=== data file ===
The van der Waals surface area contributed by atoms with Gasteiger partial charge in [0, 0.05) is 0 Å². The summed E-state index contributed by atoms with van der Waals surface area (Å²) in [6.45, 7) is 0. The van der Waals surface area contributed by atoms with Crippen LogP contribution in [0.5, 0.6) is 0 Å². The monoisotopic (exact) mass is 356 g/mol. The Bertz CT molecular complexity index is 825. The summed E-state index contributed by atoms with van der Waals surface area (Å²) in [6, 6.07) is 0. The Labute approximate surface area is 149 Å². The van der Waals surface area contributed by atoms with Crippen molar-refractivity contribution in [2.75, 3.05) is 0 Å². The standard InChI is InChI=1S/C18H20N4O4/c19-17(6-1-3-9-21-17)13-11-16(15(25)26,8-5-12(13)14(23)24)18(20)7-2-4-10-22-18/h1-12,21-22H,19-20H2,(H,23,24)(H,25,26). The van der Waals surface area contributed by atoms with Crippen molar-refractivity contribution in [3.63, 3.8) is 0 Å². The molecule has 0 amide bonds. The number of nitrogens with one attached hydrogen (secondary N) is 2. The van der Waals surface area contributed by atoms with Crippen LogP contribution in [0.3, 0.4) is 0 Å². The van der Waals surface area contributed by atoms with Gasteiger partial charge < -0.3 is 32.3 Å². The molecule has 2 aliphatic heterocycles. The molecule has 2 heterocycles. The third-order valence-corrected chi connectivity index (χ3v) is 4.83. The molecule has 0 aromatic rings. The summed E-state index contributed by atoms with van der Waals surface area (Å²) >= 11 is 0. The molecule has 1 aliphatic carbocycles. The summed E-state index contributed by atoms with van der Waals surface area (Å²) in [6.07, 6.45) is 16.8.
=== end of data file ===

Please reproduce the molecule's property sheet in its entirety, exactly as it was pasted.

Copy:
The van der Waals surface area contributed by atoms with Gasteiger partial charge in [0, 0.05) is 0 Å². The summed E-state index contributed by atoms with van der Waals surface area (Å²) in [6.45, 7) is 0. The van der Waals surface area contributed by atoms with Crippen LogP contribution in [0.5, 0.6) is 0 Å². The monoisotopic (exact) mass is 356 g/mol. The Bertz CT molecular complexity index is 825. The summed E-state index contributed by atoms with van der Waals surface area (Å²) in [6, 6.07) is 0. The Labute approximate surface area is 149 Å². The van der Waals surface area contributed by atoms with Crippen molar-refractivity contribution in [2.75, 3.05) is 0 Å². The standard InChI is InChI=1S/C18H20N4O4/c19-17(6-1-3-9-21-17)13-11-16(15(25)26,8-5-12(13)14(23)24)18(20)7-2-4-10-22-18/h1-12,21-22H,19-20H2,(H,23,24)(H,25,26). The van der Waals surface area contributed by atoms with Crippen molar-refractivity contribution in [3.63, 3.8) is 0 Å². The molecule has 0 amide bonds. The number of nitrogens with one attached hydrogen (secondary N) is 2. The van der Waals surface area contributed by atoms with Crippen LogP contribution in [0.3, 0.4) is 0 Å². The van der Waals surface area contributed by atoms with Gasteiger partial charge < -0.3 is 32.3 Å². The molecule has 2 aliphatic heterocycles. The molecule has 2 heterocycles. The third-order valence-corrected chi connectivity index (χ3v) is 4.83. The molecule has 0 aromatic rings. The summed E-state index contributed by atoms with van der Waals surface area (Å²) >= 11 is 0. The molecule has 1 aliphatic carbocycles. The summed E-state index contributed by atoms with van der Waals surface area (Å²) in [6.07, 6.45) is 16.8.